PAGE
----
To that end (as well as addressing the idea of working for free) I have spent countless hours doing web design, community outreach, and involving myself in a local music think tank of sorts. Fair Trade Music. One thing that is clear is that musicians don’t make any money to speak of because they don’t ask for it. They take the intangible concept of “exposure” (which incidentally is usually a cause of death) and rationalize some value into it, when in reality they are making another business money by promoting it to their fan base and creating a temporary customer base for the business.
    Kyle, please, Please, PLEASE don’t promote the idea of working for free. You’re pissing in the pool and manifesting the idea that work should be done for free because someone loves what they are doing. You should absolutely love what you do. Every second of your life. If you don’t, I would question what you are doing, and why. But that shouldn’t mean that you subject yourself to poverty for a bit of mental satisfaction. There are so many organizations set up to “fight” poverty and it is so socially frowned upon that it’s ridiculous to create it intentionally.

  12. You are absolutely right Graham, Kyle, please don’t promote unpaid work. Anyway when you work for free, isn’t that called slavery? Every person, no matter how well qualified they are is deserved of some sort of pay. \
    In any other industry, internships/apprenticeships are paid, and there is a very high chance, especially with apprenticeships, that you will get a job at the end of it.
    So tell me, why should the music industry be different? Is it such a privilege to work in the music industry that we must devalue ourselves and show a lack of personal respect for accepting to work for free…
    please dont work for free. I never have and never would!

  13. There was a bit in this post that talks about people entering the music industry after getting a MBA. I am a first-year student at the Kellogg School of Management. I would love to see a section that talks about opportunities for MBA graduates in the music space.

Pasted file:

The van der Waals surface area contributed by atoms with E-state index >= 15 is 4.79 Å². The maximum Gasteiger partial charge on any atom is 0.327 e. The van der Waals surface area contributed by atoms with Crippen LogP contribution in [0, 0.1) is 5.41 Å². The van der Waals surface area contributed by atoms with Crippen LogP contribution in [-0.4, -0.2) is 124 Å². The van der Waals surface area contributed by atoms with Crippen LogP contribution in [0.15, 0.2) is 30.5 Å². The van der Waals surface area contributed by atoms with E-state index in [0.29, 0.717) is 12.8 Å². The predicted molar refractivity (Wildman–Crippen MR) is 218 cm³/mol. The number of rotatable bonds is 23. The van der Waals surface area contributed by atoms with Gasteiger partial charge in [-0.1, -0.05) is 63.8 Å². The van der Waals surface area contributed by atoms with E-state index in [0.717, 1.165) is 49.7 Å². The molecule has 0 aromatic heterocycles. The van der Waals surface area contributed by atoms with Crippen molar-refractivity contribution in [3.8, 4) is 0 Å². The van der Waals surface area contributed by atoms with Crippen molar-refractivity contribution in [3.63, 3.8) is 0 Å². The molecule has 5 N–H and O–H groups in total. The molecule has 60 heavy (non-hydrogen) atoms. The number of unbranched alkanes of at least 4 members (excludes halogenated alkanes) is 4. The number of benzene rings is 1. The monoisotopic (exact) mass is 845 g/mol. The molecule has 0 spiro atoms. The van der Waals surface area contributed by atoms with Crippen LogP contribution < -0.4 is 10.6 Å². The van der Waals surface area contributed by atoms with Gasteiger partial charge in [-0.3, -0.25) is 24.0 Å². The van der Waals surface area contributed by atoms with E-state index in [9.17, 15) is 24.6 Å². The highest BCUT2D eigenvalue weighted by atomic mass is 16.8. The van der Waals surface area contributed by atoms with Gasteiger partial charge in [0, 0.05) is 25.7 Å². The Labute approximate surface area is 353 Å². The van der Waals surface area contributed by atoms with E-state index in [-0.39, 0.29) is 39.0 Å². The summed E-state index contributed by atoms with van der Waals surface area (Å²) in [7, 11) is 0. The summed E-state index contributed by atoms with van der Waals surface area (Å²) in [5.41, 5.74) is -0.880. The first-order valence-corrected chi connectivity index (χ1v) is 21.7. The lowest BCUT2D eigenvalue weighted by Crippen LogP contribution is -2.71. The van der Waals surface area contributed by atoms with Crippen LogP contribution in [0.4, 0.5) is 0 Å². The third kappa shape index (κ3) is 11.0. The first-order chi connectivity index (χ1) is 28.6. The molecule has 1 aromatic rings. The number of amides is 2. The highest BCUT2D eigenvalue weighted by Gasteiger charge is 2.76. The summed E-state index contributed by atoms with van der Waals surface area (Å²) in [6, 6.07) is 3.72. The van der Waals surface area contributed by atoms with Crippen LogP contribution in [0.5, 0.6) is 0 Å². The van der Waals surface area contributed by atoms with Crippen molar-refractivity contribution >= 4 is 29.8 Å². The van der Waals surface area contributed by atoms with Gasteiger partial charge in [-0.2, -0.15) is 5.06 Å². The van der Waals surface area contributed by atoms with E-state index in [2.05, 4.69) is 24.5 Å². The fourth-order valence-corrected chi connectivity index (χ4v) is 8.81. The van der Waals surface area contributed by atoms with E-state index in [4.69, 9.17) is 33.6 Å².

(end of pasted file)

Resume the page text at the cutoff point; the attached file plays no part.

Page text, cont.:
14. When I knew I wanted to work in the music industry here is the journey I took.
    -I moved to Nashville (2004)
    -Worked as a 26 year old unpaid intern at a Publishing Company.
    -Got a job at a Radio station cluster as a sales assistant.(2005)
    -Moved onto a PRO in the song registration department (2006)
    -Took a part-time job working the door at local music venue (2007)
    -Quit the PRO to be an Independent Songplugger (knowing no one, having no access, & working w/ songwriters w/ zero successes) (2007)
    -Started a Publishing Company w/ a hit songwriter and had a huge falling out. Company ended months later (2008)
    -Took a job selling Merchandise on the road (2008)
    -Started managing an Artist (2009-Present)
    -Started Tour Managing an Artist on a Major (2010-Present)
    I went 6 years scrapping buy to now where I am making good money and more importantly doing something I absolutely LOVE. During my journey I busted my ass and waited patiently for a chance to attack when an opportunity presented itself.

  15. Graham and Allan – I completely disagree with almost everything you have just said.
    People work for free in the music industry because of the demand for the jobs. My friends got paid while interning at banks. This is because there is more money and jobs in banking… it’s all supply and demand.
    The supply of paying jobs at established companies in the music industry is minuscule, and everyone and their mom wants to work the industry (high demand). This gives us a situation where major labels don’t have to pay people to work there at first; it’s the same deal in publishing, food, fashion…. a bunch of “cool” industries.
    it’s pretty basic stuff.
    If you don’t have enough love for working in the music industry to go broke for it, then don’t work in the music industry. Sometimes that’s the only way to do it. It IS privilege to work in the music industry (because it’s awesome!)
    sometimes you just gotta work harder for less if you want to establish yourself…

  16. Still no job but it is a rough world out there. I have a music business degree and have been interning for 13 months. Currently on my 3rd internship and realizing that companies do not hire and exploit their interns because they don’t want to pay. Makes sense since there is a surplus of people interested in interning. They use me but I use them for references and connections throughout the industry. Thats what people need to get out of their internships. Connect with employees and show your interest and what you have to offer.